There are certain things that simply go well together. Cookies and milk, peanut butter and jelly, wine and cheese (Are you getting hungry yet?), and chiropractic and massage. Now we all know that chiropractors and massage therapists have been dancing together in a roundabout way for a long time.That being said, there is a problem, plain and simple. The problem is that most chiropractors have failed to recognize the potential of this most natural relationship; a relationship born out of both need and want by the massage client/patient.
The reason for this oversight is most offices have difficulty promoting/marketing massage-based services properly (not that they haven't tried). Is it a coincidence that there has been a major push over the past few years for massage services generated by a few national franchised groups? Business franchise models seem to be infiltrating markets that clearly have fair amounts of both chiropractors and massage therapists. Yet the market for user-friendly, simplified, feel-good, professional massage continues to grow and grow.
Well, if "success leaves clues," then it is incumbent upon today's successful practitioner to start taking notes. As chiropractors and entrepreneurs, we have the opportunity to not just jump on board "the massage train," but actually move to the front and start wearing the conductor's hat.
In 1997, we did exactly that in my own clinics. Ten-plus years later, it has a proven track record of success and is being applied in massage centers and clinics throughout the country. We made a conscious decision to start testing a number of response-based tools relating to marketing massage services as a separate division of our clinic. The response rate was quite different than anything we ever expected and was markedly better than anything we had utilized before.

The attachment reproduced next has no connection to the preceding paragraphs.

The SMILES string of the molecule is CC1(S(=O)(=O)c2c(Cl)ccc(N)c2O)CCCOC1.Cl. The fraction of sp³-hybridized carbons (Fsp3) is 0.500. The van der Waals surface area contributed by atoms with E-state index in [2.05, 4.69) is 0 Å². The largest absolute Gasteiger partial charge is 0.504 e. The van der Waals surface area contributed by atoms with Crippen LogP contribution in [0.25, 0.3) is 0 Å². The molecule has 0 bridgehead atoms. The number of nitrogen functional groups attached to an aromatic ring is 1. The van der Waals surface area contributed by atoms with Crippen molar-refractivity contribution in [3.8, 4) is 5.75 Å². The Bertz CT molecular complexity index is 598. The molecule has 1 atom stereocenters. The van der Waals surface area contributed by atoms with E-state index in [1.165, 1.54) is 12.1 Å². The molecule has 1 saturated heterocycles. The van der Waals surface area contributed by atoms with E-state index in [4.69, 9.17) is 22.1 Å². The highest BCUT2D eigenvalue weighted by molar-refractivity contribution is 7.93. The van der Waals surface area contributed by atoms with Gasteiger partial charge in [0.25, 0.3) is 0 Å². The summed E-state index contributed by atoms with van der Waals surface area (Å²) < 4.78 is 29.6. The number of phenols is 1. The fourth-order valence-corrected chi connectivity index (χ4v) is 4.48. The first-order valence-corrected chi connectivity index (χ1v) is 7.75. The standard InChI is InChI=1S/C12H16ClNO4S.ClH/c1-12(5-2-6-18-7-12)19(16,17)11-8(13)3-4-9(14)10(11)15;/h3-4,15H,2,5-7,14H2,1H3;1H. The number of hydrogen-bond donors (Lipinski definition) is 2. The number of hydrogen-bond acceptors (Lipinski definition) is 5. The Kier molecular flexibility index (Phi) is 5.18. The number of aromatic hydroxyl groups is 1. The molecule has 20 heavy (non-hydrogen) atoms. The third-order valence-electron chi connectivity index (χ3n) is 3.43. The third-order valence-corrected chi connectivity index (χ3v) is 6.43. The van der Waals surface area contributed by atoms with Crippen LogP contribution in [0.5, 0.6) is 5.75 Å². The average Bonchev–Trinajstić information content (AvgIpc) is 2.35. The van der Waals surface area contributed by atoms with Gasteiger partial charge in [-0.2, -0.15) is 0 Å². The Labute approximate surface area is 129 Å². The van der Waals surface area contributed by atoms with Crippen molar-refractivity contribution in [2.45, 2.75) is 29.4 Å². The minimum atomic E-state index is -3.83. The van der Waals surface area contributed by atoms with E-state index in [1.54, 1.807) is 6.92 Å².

At that point, we decided to research, delve, investigate, examine and learn how to make it better - better for our patients, better for our therapists, better for the community and yes, better for our business. We compiled a list of rules by which to live. Granted, some of you reading this may raise an eyebrow. Remember though, when you raise two eyebrows it means you have created a heightened state of awareness and thus are in a position to apply what you've learned: the Golden Rules of Massage Marketing.
Golden Rule #1: Massage should be marketed as a separate and distinct business under your chiropractic umbrella of services.
Golden Rule #2: Massage services should also be taught, processed, communicated, billed and managed as separate and distinct from your chiropractic business.
Golden Rule #3: Massage services should have a branch attached to your office that is promoted and processed in a spa-like fashion rather than strictly a medical fashion. At the same time, the distinction between feel-good massage and medically necessary massage must be determined and taught properly to each massage client if future care is requested.
Golden Rule #4: Massage services should be marketed 90 percent externally and 10 percent internally. There is a larger market outside your office that is ready, willing and able to meet your massage therapists and you.